Every now and again our life will take a sudden dip and drop us to a horribly uncomfortably negative place, like job insecurity, an illness, a huge relationship row or something along those lines and we scramble to get back above the base line.

Sometimes however we really take a big dip like a relationship break-up, a death in the family, a job loss and it takes a bit longer to get back over the base line again.

Other times we do something that reaps huge rewards, like win a fairly large sum of money, buy our first house far away from where we grew up, land a promotion and that takes us up over the ceiling line.

We feel uncomfortable and scramble to get back below it, so we blow the money, feel isolated and lonely and sell up instead of making new friends, or we decline the promotion.

It is by pushing through the ceiling of our comfort zone daily and getting used to a little bit of discomfort that we develop as humans, and that type of change we are easily able for.

What can you do that can push you past the boundaries of your comfort zone and move you forward? I’d love to hear the different ways you achieve this.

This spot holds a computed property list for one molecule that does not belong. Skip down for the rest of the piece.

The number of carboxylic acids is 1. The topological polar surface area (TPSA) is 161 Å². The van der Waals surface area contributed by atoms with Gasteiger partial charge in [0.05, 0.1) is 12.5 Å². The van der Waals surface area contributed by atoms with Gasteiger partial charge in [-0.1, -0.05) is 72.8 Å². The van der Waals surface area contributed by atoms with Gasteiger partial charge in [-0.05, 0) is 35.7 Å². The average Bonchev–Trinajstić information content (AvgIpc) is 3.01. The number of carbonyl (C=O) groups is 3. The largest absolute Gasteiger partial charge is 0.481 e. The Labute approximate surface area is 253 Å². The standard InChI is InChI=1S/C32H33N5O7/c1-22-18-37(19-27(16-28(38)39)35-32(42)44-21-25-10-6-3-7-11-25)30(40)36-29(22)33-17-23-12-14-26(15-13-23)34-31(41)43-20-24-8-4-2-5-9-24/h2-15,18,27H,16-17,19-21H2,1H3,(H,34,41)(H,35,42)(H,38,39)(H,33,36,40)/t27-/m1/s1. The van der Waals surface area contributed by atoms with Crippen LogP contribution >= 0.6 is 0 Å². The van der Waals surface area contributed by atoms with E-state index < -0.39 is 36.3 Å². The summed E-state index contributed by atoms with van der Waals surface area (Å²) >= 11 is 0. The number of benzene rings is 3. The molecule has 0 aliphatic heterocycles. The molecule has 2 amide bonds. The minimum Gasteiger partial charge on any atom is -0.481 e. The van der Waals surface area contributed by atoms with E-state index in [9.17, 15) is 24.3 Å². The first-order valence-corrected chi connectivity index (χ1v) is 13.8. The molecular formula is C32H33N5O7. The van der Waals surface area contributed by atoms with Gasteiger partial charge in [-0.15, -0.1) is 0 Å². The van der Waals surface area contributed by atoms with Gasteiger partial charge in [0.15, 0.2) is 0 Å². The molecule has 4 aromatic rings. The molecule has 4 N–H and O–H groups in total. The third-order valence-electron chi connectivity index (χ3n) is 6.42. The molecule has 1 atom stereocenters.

Mairéad Kelly developed the Cute Honey System - Business training, coaching & mentoring for Mumpreneurs & Mum Biz Owners who want to buzz their business into a hive of productivity while raising young children & often can’t get out to training events, morning or evening network events due to family commitments and/or a lack of finances.

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  • Great post Mairead, I couldn’t agree with you more. If to grow is to change, if change makes us feel uncomfortable, then we must proactively seek out those things that give us discomfort. Try something new, put ourselves in the shoes of the other, change our situation by changing ourselves etc.